21st Century PR: When All Else Fails, Pretend You’re a Journalist

Despite all the wailing and gnashing of teeth about fake news, biased journalism, and journalists as “very bad people“, the very people complaining the loudest about the press seem to be those who are most adept at manipulating it. Take for example, the current President of the United States, who employs a combination of direct to consumer social media tactics, and also maintains strong relationships with non-professiona,l we-cannot-really-call-them (cough cough) news organizations like infowars, in order to perform the idea of news while supplanting the actual purpose entirely.

A yellow plastic fish caught in a net hangs against a grey cubicle wall
“Fake fish, fake lomo” by Patrick Fitzgerald. CC-BY 2.0. Available from Flickr: https://www.flickr.com/photos/barelyfitz/34407290

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21st Century PR: When All Else Fails, Pretend You’re a Journalist

Is your content bot or not?

According to a recent report by the Pew Research Center that I, ironically enough learned about because it was shared on Twitter, “an estimated two-thirds of tweeted links to popular websites are posted by automated accounts” also known as bots.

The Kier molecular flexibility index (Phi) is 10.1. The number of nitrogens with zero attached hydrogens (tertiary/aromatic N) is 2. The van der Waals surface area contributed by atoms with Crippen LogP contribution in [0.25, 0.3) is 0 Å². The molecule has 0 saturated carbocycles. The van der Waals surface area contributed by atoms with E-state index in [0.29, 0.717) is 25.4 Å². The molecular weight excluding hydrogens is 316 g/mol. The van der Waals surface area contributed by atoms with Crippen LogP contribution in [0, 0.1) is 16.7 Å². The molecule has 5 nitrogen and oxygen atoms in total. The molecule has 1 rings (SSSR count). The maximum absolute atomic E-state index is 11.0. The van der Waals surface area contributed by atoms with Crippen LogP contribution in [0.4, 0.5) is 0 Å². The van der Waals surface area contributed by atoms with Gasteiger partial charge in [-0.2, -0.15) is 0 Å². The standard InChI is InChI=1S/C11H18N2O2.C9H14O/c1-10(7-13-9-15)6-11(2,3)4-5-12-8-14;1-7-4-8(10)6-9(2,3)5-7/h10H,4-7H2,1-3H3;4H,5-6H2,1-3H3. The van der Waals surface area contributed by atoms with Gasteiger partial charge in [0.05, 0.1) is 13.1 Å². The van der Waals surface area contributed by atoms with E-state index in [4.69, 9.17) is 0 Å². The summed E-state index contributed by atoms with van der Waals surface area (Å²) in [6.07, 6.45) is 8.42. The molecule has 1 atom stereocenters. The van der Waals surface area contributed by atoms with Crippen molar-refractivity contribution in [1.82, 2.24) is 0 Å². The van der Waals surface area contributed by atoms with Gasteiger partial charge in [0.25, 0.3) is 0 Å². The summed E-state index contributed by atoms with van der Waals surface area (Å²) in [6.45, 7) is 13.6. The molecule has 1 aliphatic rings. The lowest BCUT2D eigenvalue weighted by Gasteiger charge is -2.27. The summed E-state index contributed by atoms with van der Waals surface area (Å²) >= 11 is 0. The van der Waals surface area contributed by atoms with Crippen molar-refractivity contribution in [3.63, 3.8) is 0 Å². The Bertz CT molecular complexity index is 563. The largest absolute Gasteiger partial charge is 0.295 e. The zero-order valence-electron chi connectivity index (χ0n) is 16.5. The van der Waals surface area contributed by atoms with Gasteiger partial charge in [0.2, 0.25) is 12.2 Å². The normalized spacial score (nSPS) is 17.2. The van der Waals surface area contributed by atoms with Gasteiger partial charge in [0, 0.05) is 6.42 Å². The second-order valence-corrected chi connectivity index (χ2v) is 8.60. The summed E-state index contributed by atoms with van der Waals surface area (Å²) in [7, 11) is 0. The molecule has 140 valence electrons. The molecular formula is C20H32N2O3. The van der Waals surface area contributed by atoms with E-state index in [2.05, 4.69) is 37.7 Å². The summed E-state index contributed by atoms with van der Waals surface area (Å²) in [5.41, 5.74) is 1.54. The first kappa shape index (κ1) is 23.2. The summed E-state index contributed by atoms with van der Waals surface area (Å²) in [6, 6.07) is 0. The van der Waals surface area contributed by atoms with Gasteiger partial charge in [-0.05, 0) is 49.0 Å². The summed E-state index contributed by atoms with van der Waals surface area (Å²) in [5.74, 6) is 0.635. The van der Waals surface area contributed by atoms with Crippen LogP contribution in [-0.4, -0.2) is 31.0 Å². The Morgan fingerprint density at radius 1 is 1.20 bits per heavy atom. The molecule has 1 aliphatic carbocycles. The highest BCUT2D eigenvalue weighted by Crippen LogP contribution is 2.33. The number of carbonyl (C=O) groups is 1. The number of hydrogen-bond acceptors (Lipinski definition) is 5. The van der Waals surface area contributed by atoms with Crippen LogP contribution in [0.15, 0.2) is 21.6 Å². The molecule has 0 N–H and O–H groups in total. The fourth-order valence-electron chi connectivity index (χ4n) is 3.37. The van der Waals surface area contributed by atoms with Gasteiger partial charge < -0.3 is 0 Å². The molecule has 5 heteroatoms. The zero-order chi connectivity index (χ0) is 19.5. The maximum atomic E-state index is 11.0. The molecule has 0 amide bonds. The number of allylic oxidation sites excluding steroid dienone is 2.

Automated accounts post the majority of tweeted links to popular websites across a range of domains

Two thirds.

To me, this means three things:

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Is your content bot or not?

On Social Media, A Whisper is Louder than a Megaphone

What good is 300,000 facebook friends, or a viral video viewed by 3 billion people if only a fraction of those people are actually interested in what you have to share with them or sell to them? The answer is, not much. Rather than aiming for a large broadcast audience, rather than taking a broadcast approach to participatory media, those of us without the money or other resources to spread our message far and wide need to be more strategic than that. Those brands that have grown a movement have tapped into just these principles. For this reason, smaller organizations, artists, or individuals probably don’t gain much by focusing on dramatically increasin follower counts over a short amount of time. This type of activity takes too much time, energy and money that could be  better spent on actually growing a small business. Instead, for most of us, it’s better to have 3000 of the right followers- people who are most likely to convert.

an image of a megaphone with the words "speak up"
Speak up, make your voice heard by Howard Lake. Available from Flickr: https://flic.kr/p/9rAjnQ